Second January Blog

Second January Blog.

Surging Tides.

Waves lash the deserted shore,
Gulls hovering, riding the wind,
Screeching as they dive for fish,
Or scrabble amongst each other
For a piece of fish, a muscle, clam.

Foam flecks the pebbled beach,
Its bubbling sound fizzes
Like a lemonade bottle just opened.
Then crackles against flotsam.
Rough branches, ripped and tossed
In the tide, dig sand depressions,
Circles, shaped by ocean currents.

Winds whistle, straffing across dunes.
Eddies of sand puff into the air,
Strewn across ridges, clinging
To dune grass, yellowed by sun,
Blown by gales.

This is the unquiet sea,
An ocean of tides dragged
By Lunar forces, this way,
That way, carving out coastal patterns,
Determining where land resists
The pull of oceanic forces.
The Master of This World.

Copyright Evelyn J. Steward. January, 2016.

Buried Treasure. ( part 3)

“I’m D. I. Mathers. Who phoned the Police?”
Mary stepped forward towards the man. He was not wearing a uniform. “I did,” she admitted.
“Right,” said the detective. “Now, please tell me what you saw and anything that you can think of that might help.”

Mary started telling D. I. Mathers about seeing sonething shining, scraping away some sand and finding the hand. He also took her details, then questioned the man, whose name turned out to be David Reed.

“Do you often walk on this beach, Mr Reed?”

“Yes detective, very often. Connie, my dog, likes a good run every day, when the weather is amenable.”

Mathers eyes were flint-hard as David Reed told how he walked his dog along these sands more often than not. Looking from Mary to David, Mathers took in their expressions as they spoke. Their demeanour, assessing the truth of their statements.

Connie started to get agirated. She still had plenty of energy as their walk had been cut short. Whining, twisting the leash, getting entangled in Mary’s legs, Connie wax a bundle of activity. Mary almost fell over in her avoidance the leash, of falling onto the sand and trying to miss falling on Connie.

“Naughty girl,” said David sharply, tugging on the leash. Connie quieted, sat beside his feet, bur her tail still wagged, just a little! “That’s better. Are you alright Mary?” He looked a bit sheepish, she thought as he used her first name. But she really didn’t mind. Dogs were a good way to gt acquainted, she mused to herself, and he seemed like a nice man.

D. I. Mathers had stepped back to where the sand was being carefully dug out. There wasn’t a lot of space, and the tide was creeping in. The special team were under pressure to remove the remains before the sea obliterated the scene. They worked faster than normal under these extenuating circumstances. The water would very soon wash away any evidence, if there was any, so speed was vital.

Mary Dean and David Read, plus Connie, his dog, walked back along the beach towards the next set of steps. It was about half the distance they had both walked before, but higher up, nearer the sea wall. Though this part of the beach was wider, it would still be covered at high tide. Mary could not resust looking over her right shoulder, along the sea wall to the vans and cars where police and mortuary people fussed around, getting the find safely hidden. Though by now, she saw that a small ctowd of onlookers had been cordoned off.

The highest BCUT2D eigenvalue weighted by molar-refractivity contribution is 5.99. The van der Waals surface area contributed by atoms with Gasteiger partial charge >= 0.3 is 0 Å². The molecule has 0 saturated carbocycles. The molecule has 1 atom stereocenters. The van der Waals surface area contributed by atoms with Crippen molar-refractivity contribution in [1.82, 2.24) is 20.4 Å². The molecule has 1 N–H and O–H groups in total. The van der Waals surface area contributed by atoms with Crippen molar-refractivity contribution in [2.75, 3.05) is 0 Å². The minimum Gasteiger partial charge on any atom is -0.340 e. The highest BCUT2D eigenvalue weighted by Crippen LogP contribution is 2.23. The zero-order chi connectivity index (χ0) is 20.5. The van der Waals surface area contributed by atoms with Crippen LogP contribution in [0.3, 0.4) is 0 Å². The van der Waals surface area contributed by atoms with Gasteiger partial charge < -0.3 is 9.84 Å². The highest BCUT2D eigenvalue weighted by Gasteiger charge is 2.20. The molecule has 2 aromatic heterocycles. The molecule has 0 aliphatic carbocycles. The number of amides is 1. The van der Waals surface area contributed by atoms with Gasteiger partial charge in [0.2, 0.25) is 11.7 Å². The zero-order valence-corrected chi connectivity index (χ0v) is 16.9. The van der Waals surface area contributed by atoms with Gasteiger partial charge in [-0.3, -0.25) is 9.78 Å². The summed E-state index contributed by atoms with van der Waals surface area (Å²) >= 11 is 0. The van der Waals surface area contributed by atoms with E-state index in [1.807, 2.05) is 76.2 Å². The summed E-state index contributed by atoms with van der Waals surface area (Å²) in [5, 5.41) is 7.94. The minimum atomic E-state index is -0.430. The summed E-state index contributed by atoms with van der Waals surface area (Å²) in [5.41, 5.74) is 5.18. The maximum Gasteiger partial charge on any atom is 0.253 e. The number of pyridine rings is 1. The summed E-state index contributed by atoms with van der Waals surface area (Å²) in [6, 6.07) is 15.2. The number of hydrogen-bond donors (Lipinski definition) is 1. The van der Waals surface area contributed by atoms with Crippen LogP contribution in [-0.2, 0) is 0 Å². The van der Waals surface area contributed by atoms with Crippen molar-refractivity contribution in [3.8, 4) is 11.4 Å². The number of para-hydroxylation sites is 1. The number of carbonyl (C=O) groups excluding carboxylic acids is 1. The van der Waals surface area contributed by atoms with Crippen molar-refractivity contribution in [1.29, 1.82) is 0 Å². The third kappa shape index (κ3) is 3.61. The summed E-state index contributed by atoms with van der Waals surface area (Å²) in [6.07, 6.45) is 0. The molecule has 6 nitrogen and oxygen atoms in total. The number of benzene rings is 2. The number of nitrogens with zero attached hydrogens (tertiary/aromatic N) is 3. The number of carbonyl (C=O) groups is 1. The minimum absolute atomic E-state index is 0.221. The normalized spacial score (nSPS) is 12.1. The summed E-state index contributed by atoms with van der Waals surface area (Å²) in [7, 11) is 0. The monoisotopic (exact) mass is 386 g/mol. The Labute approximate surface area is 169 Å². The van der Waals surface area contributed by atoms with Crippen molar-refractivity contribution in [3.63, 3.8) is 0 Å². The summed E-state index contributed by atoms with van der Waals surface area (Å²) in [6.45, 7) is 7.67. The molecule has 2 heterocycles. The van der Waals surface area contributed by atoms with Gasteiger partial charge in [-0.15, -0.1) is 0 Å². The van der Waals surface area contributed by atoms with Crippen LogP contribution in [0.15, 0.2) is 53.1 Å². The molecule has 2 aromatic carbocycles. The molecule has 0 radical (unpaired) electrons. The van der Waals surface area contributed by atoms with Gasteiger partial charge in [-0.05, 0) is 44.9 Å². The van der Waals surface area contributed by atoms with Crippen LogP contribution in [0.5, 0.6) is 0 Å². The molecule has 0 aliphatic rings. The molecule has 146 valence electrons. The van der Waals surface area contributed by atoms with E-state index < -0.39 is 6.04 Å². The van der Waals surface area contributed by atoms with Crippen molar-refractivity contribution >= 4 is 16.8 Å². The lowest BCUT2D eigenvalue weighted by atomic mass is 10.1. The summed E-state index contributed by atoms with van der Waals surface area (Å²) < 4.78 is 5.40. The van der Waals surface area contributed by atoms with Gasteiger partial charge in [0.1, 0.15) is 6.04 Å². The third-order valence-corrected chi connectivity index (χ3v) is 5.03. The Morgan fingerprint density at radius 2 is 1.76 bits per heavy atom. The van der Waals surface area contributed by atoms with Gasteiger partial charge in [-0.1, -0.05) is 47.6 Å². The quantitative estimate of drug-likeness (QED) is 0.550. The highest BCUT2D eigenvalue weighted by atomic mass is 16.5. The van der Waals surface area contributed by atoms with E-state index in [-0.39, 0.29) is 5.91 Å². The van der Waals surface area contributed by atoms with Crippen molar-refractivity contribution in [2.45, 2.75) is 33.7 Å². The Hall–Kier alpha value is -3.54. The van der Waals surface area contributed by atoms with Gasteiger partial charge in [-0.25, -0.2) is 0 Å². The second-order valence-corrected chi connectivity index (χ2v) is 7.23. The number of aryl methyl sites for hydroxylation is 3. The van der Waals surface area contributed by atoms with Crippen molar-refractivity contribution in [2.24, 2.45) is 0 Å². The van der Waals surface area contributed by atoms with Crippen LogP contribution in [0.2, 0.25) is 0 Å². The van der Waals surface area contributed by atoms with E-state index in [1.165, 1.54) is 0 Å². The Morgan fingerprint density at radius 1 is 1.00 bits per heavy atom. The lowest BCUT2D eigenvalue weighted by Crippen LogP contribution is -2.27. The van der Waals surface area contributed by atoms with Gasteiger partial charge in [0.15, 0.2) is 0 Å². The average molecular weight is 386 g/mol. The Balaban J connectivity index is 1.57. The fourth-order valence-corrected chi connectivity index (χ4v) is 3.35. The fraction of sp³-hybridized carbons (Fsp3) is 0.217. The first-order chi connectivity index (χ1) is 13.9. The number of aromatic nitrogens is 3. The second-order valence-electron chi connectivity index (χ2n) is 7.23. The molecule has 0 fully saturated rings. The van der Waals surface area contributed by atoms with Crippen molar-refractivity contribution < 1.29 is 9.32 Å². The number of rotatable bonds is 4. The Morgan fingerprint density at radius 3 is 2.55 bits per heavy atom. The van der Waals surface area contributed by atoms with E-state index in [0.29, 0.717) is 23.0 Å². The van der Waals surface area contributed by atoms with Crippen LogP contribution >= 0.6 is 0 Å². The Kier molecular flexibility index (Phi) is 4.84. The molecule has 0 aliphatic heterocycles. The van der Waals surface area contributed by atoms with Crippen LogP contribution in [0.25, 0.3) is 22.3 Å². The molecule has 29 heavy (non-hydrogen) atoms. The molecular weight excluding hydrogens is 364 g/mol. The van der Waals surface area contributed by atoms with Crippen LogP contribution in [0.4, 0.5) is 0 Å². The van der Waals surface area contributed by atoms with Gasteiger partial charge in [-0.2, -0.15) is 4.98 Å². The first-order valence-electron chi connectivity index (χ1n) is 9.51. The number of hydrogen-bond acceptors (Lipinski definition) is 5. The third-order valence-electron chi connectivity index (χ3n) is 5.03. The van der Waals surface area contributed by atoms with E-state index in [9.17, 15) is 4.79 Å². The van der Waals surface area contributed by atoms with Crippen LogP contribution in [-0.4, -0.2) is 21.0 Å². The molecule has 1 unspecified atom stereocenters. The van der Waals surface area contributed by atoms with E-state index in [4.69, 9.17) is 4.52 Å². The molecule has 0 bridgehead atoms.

“The sea has lmost reached the wall,” David said. “I hope they got everything out.” Connie sniffed around by the handrail, seeking out the scent of strange dogs. “Stop that, Connie!” David gave her leash a small yank. It had been an upsetting day for his dog. Him too. But, he had met Mary. He appreciated meeting new people. Life lately had become stale. Same thing, day after day. “Would you like to go for a cup of tea. or coffee? You must be a bit chill now, standing on the beach longer perhaps than you intended?”

“Well, that would be nice. All this has unsettled me a little. Thank you. Will your dog be alright?”

“Oh yes, there is a small cafe we often stop at. They don’t mind my bringing my dog inside on a rough day. Here, take my arm to cross the road. Not that I think you are infirm or anything,” David assured her, ” it’s just that these police vehicles are moving this way.”

Mary took his arm. They had just passed the centre of the road when an ambulance and police car rushed past them, driving towards Seaton Villlage. “That was a near thing,” burst out Mary.”

They all hopped onto the pavement. Connie had started yapping again at all the hassle. “It’s just along here,” David told. Mary. She remembered the place from some years ago when she walked this area more often. They turned into the side road where the cafe kept a couple of tables in ftont of the glass. It was a bit windy today though so they went inside.

David ordered tea for both of them and an extra cup in a bowl for Connie. “Nice and hot. I bought a bun each. I exoect your’re a bit peckish now?”

Mary nodded, a light smile on her face. She rubbed Connie’s neck to settle her down. Removing her gloves, she rubbed her hands to remove the chill. David passed the sugar and milk, then poured from the pot. “Hmmm! Just what the doctor ordered,” Mary told him.

So far, so good?

Stay safe. Keep warm, or cool. Enjoy life as much as you can.


Connie the dog
Mary Dean. Heroine
David Reed. He
D. I. Mathers ( police dete

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